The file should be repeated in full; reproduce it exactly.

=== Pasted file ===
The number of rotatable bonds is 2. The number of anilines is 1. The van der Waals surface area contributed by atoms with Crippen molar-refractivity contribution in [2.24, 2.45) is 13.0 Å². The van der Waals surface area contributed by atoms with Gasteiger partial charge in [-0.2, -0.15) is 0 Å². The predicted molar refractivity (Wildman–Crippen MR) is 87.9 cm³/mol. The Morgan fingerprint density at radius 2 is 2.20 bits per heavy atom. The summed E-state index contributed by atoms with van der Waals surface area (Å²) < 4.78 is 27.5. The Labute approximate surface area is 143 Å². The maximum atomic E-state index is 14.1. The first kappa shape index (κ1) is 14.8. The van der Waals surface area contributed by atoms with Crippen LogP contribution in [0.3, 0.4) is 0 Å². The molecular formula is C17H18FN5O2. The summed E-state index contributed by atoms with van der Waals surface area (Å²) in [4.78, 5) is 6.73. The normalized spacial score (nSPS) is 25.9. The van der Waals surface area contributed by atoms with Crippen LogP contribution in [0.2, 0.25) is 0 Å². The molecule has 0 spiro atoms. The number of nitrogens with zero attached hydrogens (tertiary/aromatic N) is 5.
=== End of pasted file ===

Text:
The number of rotatable bonds is 2. The number of anilines is 1. The van der Waals surface area contributed by atoms with Crippen molar-refractivity contribution in [2.24, 2.45) is 13.0 Å². The van der Waals surface area contributed by atoms with Gasteiger partial charge in [-0.2, -0.15) is 0 Å². The predicted molar refractivity (Wildman–Crippen MR) is 87.9 cm³/mol. The Morgan fingerprint density at radius 2 is 2.20 bits per heavy atom. The summed E-state index contributed by atoms with van der Waals surface area (Å²) < 4.78 is 27.5. The Labute approximate surface area is 143 Å². The maximum atomic E-state index is 14.1. The first kappa shape index (κ1) is 14.8. The van der Waals surface area contributed by atoms with Crippen LogP contribution in [0.3, 0.4) is 0 Å². The molecular formula is C17H18FN5O2. The summed E-state index contributed by atoms with van der Waals surface area (Å²) in [4.78, 5) is 6.73. The normalized spacial score (nSPS) is 25.9. The van der Waals surface area contributed by atoms with Crippen LogP contribution in [0.2, 0.25) is 0 Å². The molecule has 0 spiro atoms. The number of nitrogens with zero attached hydrogens (tertiary/aromatic N) is 5.